Sunday, March 11, 2012


No, this is not a post about the mega popular blog by Rabbi Gil Student. I - like many others - am a big fan. This is a post about the erotic thoughts of men and women. In Halachic literature as well as the Yeshivishe vernacular these thoughts are often referred to by the short-hand phrase ‘Hirhurim’ which simply means ‘thoughts’.

The laws of Tznius as it applies to Hirhurim are designed to eliminate or at least reduce those thoughts. Hirhurim can sometimes lead to behavior that is forbidden by Halacha, some of it rabbinic, some of it biblical. On the biblical level punishments for sexually illicit behavior can range from financial fines, to Kares (a type of Heavenly meted out death), to death via a Beis Din (...if all conditions are met. Although in our day it could not be carried out even if those conditions are met).

The question always arises as to why women should carry the burden of Tznius? Why should they be forced to dress modestly? It is men who are obligated to avoid these sights and if they should encounter them to be able to control their thoughts – and certainly their actions.

It is also clear that Halacha is designed to prevent men from having Hirhurim. Women have no corresponding Halachos to prevent them from having Hirhurim. Men can dress practically any way they want in public. They can walk around shirtless; they can wear shorts, they do not have to cover their hair (for Tznius reasons – Kipot are worn for an entirely different reason which have nothing to do with Tznius). They can sing to their heart’s content; they can dance... all in front of women. There is a not a single Halacha that is designed to prevent women from having erotic thoughts.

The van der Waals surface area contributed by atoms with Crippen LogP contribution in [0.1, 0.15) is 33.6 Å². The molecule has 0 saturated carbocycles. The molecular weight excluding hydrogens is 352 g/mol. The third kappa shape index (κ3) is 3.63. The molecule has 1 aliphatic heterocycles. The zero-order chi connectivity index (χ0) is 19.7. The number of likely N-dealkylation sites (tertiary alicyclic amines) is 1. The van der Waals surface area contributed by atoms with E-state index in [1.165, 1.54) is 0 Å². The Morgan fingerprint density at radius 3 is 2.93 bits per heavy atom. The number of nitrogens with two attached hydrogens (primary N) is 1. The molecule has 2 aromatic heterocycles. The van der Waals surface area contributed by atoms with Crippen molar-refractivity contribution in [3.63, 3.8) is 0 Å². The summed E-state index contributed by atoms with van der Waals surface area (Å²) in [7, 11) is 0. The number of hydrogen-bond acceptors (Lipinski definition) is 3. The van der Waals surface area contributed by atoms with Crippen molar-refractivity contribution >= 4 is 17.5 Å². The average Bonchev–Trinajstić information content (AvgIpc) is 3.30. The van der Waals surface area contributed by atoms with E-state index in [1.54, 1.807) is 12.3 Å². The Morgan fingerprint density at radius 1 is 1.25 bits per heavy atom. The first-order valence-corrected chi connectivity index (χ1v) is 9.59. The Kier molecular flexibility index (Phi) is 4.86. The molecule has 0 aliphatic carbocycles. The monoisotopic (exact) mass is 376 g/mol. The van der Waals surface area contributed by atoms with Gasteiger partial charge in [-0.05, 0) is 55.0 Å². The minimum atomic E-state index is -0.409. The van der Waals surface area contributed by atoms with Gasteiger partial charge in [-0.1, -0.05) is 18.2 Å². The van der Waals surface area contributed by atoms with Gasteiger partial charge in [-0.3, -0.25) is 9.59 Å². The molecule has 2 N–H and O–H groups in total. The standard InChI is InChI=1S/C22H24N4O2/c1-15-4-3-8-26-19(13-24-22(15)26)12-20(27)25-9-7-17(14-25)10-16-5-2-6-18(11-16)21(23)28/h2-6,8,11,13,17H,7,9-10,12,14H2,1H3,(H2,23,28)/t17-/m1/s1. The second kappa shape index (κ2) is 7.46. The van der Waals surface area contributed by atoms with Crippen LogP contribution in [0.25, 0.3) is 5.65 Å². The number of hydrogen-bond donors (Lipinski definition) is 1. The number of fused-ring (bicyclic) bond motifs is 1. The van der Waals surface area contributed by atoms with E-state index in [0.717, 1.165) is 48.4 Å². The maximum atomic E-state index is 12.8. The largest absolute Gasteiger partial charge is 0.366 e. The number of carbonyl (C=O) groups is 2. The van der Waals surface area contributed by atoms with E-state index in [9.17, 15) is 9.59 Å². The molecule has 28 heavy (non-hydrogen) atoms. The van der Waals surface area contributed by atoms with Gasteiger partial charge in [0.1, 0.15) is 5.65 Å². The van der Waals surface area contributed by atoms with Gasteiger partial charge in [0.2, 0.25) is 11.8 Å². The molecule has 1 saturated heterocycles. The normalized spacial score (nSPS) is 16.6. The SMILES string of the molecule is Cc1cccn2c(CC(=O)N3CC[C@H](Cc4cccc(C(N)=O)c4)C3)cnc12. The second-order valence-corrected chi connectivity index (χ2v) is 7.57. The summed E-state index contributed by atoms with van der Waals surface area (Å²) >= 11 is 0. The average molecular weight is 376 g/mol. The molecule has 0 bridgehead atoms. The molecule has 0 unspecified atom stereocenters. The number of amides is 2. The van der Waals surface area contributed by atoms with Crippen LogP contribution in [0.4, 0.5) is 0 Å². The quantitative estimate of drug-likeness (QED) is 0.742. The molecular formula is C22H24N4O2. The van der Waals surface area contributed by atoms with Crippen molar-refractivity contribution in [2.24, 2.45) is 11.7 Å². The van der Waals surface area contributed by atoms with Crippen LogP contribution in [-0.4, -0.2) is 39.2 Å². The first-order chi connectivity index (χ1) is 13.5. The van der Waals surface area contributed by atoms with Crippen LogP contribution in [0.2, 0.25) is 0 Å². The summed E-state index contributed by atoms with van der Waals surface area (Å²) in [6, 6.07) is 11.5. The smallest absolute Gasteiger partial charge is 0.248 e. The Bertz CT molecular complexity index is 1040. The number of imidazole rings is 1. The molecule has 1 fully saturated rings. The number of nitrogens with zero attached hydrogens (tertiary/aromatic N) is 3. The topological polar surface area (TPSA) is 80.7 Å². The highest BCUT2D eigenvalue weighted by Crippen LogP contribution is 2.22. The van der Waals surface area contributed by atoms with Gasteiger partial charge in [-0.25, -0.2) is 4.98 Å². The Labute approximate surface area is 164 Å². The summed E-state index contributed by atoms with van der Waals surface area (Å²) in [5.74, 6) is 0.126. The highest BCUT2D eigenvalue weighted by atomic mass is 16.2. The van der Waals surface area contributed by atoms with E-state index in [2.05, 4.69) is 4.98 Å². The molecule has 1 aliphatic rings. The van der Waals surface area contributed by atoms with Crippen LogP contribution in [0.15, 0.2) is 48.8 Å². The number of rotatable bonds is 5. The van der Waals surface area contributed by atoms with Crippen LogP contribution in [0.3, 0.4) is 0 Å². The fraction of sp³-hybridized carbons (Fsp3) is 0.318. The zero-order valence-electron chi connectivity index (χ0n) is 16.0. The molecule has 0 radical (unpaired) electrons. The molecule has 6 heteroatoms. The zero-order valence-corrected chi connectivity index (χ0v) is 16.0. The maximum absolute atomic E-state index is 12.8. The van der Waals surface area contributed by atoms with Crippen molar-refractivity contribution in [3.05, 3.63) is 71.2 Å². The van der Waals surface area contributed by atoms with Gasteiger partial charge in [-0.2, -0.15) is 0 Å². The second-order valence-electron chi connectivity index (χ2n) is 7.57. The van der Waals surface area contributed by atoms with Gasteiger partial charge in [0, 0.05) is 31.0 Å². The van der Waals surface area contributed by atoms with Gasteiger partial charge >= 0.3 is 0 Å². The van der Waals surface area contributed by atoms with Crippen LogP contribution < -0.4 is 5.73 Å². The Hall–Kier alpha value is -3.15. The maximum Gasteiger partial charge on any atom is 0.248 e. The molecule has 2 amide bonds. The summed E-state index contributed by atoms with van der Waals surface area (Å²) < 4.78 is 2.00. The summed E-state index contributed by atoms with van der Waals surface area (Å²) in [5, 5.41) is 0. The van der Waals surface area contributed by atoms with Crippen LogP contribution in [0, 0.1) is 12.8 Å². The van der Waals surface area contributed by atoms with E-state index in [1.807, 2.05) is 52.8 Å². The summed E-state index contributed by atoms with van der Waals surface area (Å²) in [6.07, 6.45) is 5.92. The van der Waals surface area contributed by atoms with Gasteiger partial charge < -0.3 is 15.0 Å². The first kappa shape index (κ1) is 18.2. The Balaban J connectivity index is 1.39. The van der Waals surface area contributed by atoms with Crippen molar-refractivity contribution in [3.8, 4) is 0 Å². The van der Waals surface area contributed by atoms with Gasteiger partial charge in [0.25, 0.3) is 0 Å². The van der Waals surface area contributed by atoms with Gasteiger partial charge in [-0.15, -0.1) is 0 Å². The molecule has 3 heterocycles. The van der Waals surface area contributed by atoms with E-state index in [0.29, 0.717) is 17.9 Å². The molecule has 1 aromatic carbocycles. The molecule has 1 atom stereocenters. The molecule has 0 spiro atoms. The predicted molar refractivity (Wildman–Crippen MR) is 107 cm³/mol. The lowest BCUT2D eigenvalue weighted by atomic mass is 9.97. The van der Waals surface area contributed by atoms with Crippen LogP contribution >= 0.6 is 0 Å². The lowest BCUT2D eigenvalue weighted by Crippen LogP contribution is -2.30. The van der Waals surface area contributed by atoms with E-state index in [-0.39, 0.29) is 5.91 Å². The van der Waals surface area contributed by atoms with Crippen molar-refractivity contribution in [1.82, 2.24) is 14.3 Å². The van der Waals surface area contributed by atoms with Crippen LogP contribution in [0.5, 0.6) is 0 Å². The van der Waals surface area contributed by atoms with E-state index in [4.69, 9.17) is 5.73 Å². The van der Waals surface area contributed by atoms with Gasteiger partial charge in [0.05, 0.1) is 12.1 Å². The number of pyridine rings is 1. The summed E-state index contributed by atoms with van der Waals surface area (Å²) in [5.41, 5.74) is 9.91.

The Jewish Press has published an interesting letter (the second one in that section)along these lines by Ms. Laurie Dinerstein-Kurs. She challenges the notion that only men have Hirhurim. She goes on to describe situations that indeed do cause ‘thoughts’ in women. From the Jewish Press:

Does anyone really think females do not have “thoughts” at a simcha, rally, or concert when they see young men dancing, jumping, gyrating and twirling? Do you really believe women are made of stone? Many of us seem to believe just that, since there’s no problem with women watching men.

I am not a woman but I am still absolutely certain that she is correct. Women have libidos too. I’m sure that Chazal realized this as did all the rabbinic authorities throughout the ages all the way down to our own.

If that is the case, why are there only Halachos about the Tznius of women? Why are there not parallel laws for men?

Ms. Dinerstein-Kurs suggests that it is in how each sex is educated. Women - she says – have been “properly taught”. Here is how she puts it:

While there is a difference in gender makeup, the fact is that when a he is “of interest” – whether it’s strong arms, a cute smile, a mellifluous singing voice – she notices!

Perhaps if males were as consistently inculcated with an appreciation of personal responsibility for their thoughts and deeds as females are from birth, males would be able keep their thoughts under control and not divest themselves of responsibility by making it a women’s issue.